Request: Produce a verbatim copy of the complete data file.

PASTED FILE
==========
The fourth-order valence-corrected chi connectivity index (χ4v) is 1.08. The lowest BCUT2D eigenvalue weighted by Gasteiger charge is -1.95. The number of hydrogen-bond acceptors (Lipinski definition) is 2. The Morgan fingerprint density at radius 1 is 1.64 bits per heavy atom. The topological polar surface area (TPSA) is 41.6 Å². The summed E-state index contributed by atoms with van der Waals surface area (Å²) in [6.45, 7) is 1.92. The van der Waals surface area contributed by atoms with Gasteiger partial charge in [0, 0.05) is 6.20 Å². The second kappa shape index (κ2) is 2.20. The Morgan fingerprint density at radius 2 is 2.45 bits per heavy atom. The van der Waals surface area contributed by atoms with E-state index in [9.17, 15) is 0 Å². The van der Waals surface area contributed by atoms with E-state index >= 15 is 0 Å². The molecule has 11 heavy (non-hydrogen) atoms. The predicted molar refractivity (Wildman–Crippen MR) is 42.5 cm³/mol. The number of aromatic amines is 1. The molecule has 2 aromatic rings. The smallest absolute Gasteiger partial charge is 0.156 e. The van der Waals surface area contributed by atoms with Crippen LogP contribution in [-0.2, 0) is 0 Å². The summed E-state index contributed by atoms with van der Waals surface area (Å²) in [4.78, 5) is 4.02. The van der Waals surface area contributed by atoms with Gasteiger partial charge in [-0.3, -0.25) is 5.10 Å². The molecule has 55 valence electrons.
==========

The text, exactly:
The fourth-order valence-corrected chi connectivity index (χ4v) is 1.08. The lowest BCUT2D eigenvalue weighted by Gasteiger charge is -1.95. The number of hydrogen-bond acceptors (Lipinski definition) is 2. The Morgan fingerprint density at radius 1 is 1.64 bits per heavy atom. The topological polar surface area (TPSA) is 41.6 Å². The summed E-state index contributed by atoms with van der Waals surface area (Å²) in [6.45, 7) is 1.92. The van der Waals surface area contributed by atoms with Gasteiger partial charge in [0, 0.05) is 6.20 Å². The second kappa shape index (κ2) is 2.20. The Morgan fingerprint density at radius 2 is 2.45 bits per heavy atom. The van der Waals surface area contributed by atoms with E-state index in [9.17, 15) is 0 Å². The van der Waals surface area contributed by atoms with E-state index >= 15 is 0 Å². The molecule has 11 heavy (non-hydrogen) atoms. The predicted molar refractivity (Wildman–Crippen MR) is 42.5 cm³/mol. The number of aromatic amines is 1. The molecule has 2 aromatic rings. The smallest absolute Gasteiger partial charge is 0.156 e. The van der Waals surface area contributed by atoms with Crippen LogP contribution in [-0.2, 0) is 0 Å². The summed E-state index contributed by atoms with van der Waals surface area (Å²) in [4.78, 5) is 4.02. The van der Waals surface area contributed by atoms with Gasteiger partial charge in [-0.3, -0.25) is 5.10 Å². The molecule has 55 valence electrons.